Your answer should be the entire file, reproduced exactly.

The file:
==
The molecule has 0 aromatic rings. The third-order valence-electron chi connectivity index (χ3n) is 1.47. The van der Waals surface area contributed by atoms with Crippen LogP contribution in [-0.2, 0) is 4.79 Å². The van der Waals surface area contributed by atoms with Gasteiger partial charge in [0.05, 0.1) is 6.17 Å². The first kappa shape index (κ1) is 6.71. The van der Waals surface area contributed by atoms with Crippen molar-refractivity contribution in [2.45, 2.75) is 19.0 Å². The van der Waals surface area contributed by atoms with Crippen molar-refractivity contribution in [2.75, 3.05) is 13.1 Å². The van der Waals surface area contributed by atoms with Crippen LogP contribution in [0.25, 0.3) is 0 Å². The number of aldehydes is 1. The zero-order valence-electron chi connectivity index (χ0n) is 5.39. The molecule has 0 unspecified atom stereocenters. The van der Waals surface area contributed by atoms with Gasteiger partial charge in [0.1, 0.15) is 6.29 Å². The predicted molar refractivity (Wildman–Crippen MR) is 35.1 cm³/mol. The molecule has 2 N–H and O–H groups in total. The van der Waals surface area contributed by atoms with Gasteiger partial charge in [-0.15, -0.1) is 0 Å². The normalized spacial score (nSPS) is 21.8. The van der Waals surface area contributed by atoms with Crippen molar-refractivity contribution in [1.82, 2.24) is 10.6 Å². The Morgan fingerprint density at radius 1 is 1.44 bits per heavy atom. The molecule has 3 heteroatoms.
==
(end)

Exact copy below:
The molecule has 0 aromatic rings. The third-order valence-electron chi connectivity index (χ3n) is 1.47. The van der Waals surface area contributed by atoms with Crippen LogP contribution in [-0.2, 0) is 4.79 Å². The van der Waals surface area contributed by atoms with Gasteiger partial charge in [0.05, 0.1) is 6.17 Å². The first kappa shape index (κ1) is 6.71. The van der Waals surface area contributed by atoms with Crippen molar-refractivity contribution in [2.45, 2.75) is 19.0 Å². The van der Waals surface area contributed by atoms with Crippen molar-refractivity contribution in [2.75, 3.05) is 13.1 Å². The van der Waals surface area contributed by atoms with Crippen LogP contribution in [0.25, 0.3) is 0 Å². The number of aldehydes is 1. The zero-order valence-electron chi connectivity index (χ0n) is 5.39. The molecule has 0 unspecified atom stereocenters. The van der Waals surface area contributed by atoms with Gasteiger partial charge in [0.1, 0.15) is 6.29 Å². The predicted molar refractivity (Wildman–Crippen MR) is 35.1 cm³/mol. The molecule has 2 N–H and O–H groups in total. The van der Waals surface area contributed by atoms with Gasteiger partial charge in [-0.15, -0.1) is 0 Å². The normalized spacial score (nSPS) is 21.8. The van der Waals surface area contributed by atoms with Crippen molar-refractivity contribution in [1.82, 2.24) is 10.6 Å². The Morgan fingerprint density at radius 1 is 1.44 bits per heavy atom. The molecule has 3 heteroatoms.